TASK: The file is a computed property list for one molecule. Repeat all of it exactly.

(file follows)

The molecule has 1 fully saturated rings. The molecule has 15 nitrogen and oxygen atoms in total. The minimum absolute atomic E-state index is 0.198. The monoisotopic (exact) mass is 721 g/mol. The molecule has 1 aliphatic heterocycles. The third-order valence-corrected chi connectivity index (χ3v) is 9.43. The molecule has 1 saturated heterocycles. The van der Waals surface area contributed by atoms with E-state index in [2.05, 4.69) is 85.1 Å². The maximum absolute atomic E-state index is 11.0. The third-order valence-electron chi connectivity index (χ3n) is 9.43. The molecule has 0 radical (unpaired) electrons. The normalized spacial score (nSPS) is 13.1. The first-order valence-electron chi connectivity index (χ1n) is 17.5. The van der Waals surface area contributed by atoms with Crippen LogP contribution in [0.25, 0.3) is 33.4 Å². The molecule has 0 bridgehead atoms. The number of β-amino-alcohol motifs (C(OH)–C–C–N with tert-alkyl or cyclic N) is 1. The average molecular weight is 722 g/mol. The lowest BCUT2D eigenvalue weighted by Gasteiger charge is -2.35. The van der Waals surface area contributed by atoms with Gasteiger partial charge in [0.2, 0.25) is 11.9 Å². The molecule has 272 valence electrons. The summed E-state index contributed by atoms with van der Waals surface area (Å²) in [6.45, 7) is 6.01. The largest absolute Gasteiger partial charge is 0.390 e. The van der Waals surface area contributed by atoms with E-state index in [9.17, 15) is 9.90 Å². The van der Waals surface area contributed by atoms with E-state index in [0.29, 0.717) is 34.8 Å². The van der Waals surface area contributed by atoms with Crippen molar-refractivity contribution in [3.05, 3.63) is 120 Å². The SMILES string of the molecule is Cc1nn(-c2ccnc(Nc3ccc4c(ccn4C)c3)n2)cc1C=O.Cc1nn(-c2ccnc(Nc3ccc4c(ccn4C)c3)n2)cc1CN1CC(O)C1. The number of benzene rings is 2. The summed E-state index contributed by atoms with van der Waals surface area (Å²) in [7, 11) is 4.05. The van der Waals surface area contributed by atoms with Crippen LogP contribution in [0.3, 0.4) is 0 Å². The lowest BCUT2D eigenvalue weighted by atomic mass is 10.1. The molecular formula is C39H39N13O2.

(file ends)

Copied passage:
The molecule has 1 fully saturated rings. The molecule has 15 nitrogen and oxygen atoms in total. The minimum absolute atomic E-state index is 0.198. The monoisotopic (exact) mass is 721 g/mol. The molecule has 1 aliphatic heterocycles. The third-order valence-corrected chi connectivity index (χ3v) is 9.43. The molecule has 1 saturated heterocycles. The van der Waals surface area contributed by atoms with E-state index in [2.05, 4.69) is 85.1 Å². The maximum absolute atomic E-state index is 11.0. The third-order valence-electron chi connectivity index (χ3n) is 9.43. The molecule has 0 radical (unpaired) electrons. The normalized spacial score (nSPS) is 13.1. The first-order valence-electron chi connectivity index (χ1n) is 17.5. The van der Waals surface area contributed by atoms with Crippen LogP contribution in [0.25, 0.3) is 33.4 Å². The molecule has 0 bridgehead atoms. The number of β-amino-alcohol motifs (C(OH)–C–C–N with tert-alkyl or cyclic N) is 1. The average molecular weight is 722 g/mol. The lowest BCUT2D eigenvalue weighted by Gasteiger charge is -2.35. The van der Waals surface area contributed by atoms with Gasteiger partial charge in [0.2, 0.25) is 11.9 Å². The molecule has 272 valence electrons. The summed E-state index contributed by atoms with van der Waals surface area (Å²) in [6.45, 7) is 6.01. The largest absolute Gasteiger partial charge is 0.390 e. The van der Waals surface area contributed by atoms with E-state index in [9.17, 15) is 9.90 Å². The van der Waals surface area contributed by atoms with E-state index in [0.29, 0.717) is 34.8 Å². The van der Waals surface area contributed by atoms with Crippen molar-refractivity contribution in [3.05, 3.63) is 120 Å². The SMILES string of the molecule is Cc1nn(-c2ccnc(Nc3ccc4c(ccn4C)c3)n2)cc1C=O.Cc1nn(-c2ccnc(Nc3ccc4c(ccn4C)c3)n2)cc1CN1CC(O)C1. The number of benzene rings is 2. The summed E-state index contributed by atoms with van der Waals surface area (Å²) in [7, 11) is 4.05. The van der Waals surface area contributed by atoms with Crippen LogP contribution in [0.3, 0.4) is 0 Å². The lowest BCUT2D eigenvalue weighted by atomic mass is 10.1. The molecular formula is C39H39N13O2.